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Give the Philodendron Florida Ghost high temperatures, high humidity, infrequent watering, and bright but indirect light for optimum growth.
The Florida Ghost plant is a hybrid Philodendron of unknown origin that has risen to houseplant stardom in recent years.
The Philodendron Florida Ghost allows you to add a touch of the exotic to your home décor. Unlike most thoroughbreds, this plant isn’t high maintenance.
Table of Contents
- How to identify the Philodendron Florida Ghost?
- What’s so Special About the Philodendron Florida Ghost Plant?
- Philodendron Florida Ghost Care
- Where to Plant Your Philodendron Florida Ghost Plant
- Philodendron Florida Ghost Plant Care
- Philodendron Florida Ghost Care Challenges
- Philodendron Florida Ghost FAQ
- In Summary
How to identify the Philodendron Florida Ghost?
The Philodendron Florida Ghost has creamy white lobed-shaped leaves that explain the name given to them. As they climb, the leaves turn dark green when they mature. The Florida Ghost is sometimes confused with the Florida ghost mint plant. However, the leaf color is based on bright indirect light.
What’s so Special About the Philodendron Florida Ghost Plant?
The dark green Philodendron “Florida” is a hybrid cross of Philodendron pedatum and P. squamiferum grown in Orlando, FL, by Robert H. McColley in the 1950s.
The variegated form, Philodendron Florida Ghost, needs bright indirect light, humidity, and moderate temperatures to grow well.
The Philodendron Florida Ghost plant is in a class of its own, as is its sister, the Philodendron Florida Beauty.
The leaves emerge pale in shades of white to cream and gradually transform into variations of interesting greens as they grow.
Some leaves may be deep green with a warm golden tint or a deep, dark green, while others may be a light minty green.
Because of its rarity, it can be a bit pricey, but, as you’ll see later, the Philodendron Florida Ghost is easy to propagate using stem cuttings or air layering.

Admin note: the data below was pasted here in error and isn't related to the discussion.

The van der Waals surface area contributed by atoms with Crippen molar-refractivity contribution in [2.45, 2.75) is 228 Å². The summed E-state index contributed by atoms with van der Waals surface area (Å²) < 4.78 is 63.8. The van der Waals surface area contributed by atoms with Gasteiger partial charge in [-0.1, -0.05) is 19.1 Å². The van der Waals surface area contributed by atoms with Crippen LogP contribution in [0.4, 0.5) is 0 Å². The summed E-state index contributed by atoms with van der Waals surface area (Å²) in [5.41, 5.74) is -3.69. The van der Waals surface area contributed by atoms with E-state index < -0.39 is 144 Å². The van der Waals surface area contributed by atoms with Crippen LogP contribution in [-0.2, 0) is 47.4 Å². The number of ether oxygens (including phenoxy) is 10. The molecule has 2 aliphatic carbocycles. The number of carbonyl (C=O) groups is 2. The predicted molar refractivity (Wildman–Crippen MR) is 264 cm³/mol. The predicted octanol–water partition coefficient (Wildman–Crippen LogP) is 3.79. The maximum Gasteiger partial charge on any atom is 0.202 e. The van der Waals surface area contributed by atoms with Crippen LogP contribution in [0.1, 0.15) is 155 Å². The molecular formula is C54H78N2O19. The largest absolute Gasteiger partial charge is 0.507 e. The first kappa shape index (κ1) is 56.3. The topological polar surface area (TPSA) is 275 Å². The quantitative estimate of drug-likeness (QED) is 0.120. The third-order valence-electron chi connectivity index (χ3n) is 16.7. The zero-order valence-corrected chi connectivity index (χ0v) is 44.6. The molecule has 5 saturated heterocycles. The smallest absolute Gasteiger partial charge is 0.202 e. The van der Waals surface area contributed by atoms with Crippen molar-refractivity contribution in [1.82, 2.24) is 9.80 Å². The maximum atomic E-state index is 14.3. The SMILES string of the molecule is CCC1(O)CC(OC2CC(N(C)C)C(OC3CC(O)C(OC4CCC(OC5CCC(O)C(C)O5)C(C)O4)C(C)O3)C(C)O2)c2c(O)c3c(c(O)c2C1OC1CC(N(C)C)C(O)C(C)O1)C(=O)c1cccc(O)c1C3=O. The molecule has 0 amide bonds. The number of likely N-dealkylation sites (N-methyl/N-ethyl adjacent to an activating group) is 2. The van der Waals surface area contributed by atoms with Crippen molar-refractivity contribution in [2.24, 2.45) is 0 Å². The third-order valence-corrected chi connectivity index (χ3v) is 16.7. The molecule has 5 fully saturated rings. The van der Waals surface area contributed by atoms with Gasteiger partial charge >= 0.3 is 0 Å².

Philodendron Florida Ghost Care
Our success at growing any plant in environments foreign to the plant depends on the following:
- How accurately can we replicate its natural habitat?
- How able are we to defend it against local threats (pests and diseases)
The essential elements vary according to the plant species and their evolutionary adaptation to the specific conditions of their natural habitat.
Philodendron Florida Ghost care is similar to most Philodendrons.
The table below outlines the essential care variables for most Philodendron plants and can be confidently applied to your Philodendron Florida Ghost plants.
|Light:||Philodendron Florida Ghosts like bright indirect sunlight. Quality, bright indirect light will help you maintain lighter leaf colors.|
|Watering:||Avoid scheduled watering, but rather be informed by the dryness of the soil. Overwatering and wet soil may cause root rot. Most Philodendron Florida Ghost problems are water related.|
|Soil:||Use a humus-rich, well-draining potting mix – see the detailed guide below|
|Temperature:||Night: 54 to 68 °F (12 to 20 °C) Day: 68 to 85 °F (20 to 30 °C)|
|Humidity:||Philodendron Florida Ghost prefers high humidity but requires adequate air circulation to avoid spreading diseases. Compensate humidity, especially if an air conditioner is running.|
|Propagation:||Propagate Philodendron Florida Ghost by stem cutting or division, ideally when temperatures are between 70 and 75 °F (~21 to 24 °C). Air layering is possible but is an avoidable hassle.|
|Pruning:||Only prune this tropical plant to limit growth or propagate cuttings.|